For instance, my husband and I have never had a joint checking account. Somehow we magically landed on the same page without discussion, and it just didn’t really make sense to either one of us to do it. I trust him very much in this area; I think he has a good head on his shoulders, and he has the same opinion of me.
However, we just never saw a benefit of tangling ourselves up with a joint account. However, my mother cannot understand this at all. She and my dad have always had a joint account. It’s even been implied from others that not having a joint account was a sign of lack of trust and instability in our relationship.
The bottom line: it doesn’t really matter. We are doing what makes sense for us, benefits us the most at tax time, and eases family dynamics. We occasionally disagree about how money should be handled. When that happens, listen for ideas and possibilities, but the choice is between you and your partner.
Money is a very sensitive issue, so you have to know what works for you personally, and then work together to create what will work for you as a couple. (And remember that win-win is possible.)
The same goes for marriage. Destroy whatever models of marriage you have. Create your relationship on a daily basis using the characters present (you and lovely other), not what you think you as a couple should look like or do together.
Our relationship turned around and has become so much easier once we decided to ditch the labels "husband" and "wife." There was something sticky there that we couldn’t really ever pinpoint. It seemed to us so obligatory and not fun whereas when we were dating, it was easy to love and be loved and enjoy each other.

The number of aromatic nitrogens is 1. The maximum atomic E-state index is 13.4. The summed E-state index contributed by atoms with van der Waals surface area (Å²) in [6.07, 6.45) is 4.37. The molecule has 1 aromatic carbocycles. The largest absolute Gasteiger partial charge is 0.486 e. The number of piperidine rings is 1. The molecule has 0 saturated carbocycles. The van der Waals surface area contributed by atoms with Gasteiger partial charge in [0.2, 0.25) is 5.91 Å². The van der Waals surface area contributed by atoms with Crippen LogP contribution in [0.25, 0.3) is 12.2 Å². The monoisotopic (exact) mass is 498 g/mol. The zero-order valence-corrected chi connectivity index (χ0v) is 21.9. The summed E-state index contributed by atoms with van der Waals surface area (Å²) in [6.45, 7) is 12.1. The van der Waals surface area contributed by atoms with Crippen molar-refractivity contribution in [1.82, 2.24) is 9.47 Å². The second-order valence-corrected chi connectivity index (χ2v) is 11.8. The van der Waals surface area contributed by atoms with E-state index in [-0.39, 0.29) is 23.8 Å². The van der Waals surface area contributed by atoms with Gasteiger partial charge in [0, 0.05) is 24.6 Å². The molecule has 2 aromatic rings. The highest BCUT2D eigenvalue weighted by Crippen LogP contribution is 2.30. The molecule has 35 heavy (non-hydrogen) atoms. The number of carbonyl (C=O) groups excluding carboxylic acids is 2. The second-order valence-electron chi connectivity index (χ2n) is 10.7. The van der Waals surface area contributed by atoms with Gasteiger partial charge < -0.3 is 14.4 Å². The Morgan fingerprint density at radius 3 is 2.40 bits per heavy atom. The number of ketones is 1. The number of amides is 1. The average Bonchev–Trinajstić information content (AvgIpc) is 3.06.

So, even though I took his last name and the U.S. government says that we are legally husband and wife, we refer to each other and our relationship status as "friends with benefits." We joke about what is included in our "benefits package." This works for us, and we have had an easier time getting along, including each other in our lives without obligation, drudgery, or resistance.
Choose what works for you. It may be being a husband or a wife. It may be living in separate residences (I had a roommate that had this arrangement with his wife). It doesn’t matter what it looks like to others, as long as you are both enjoying being together.
This article was originally published at http://www.venusinmotion.us/single-post/2016/09/22/5-Things-Ive-Learned-In-My-Short-Marriage-To-Improve-Any-Relationship. Reprinted with permission from the author.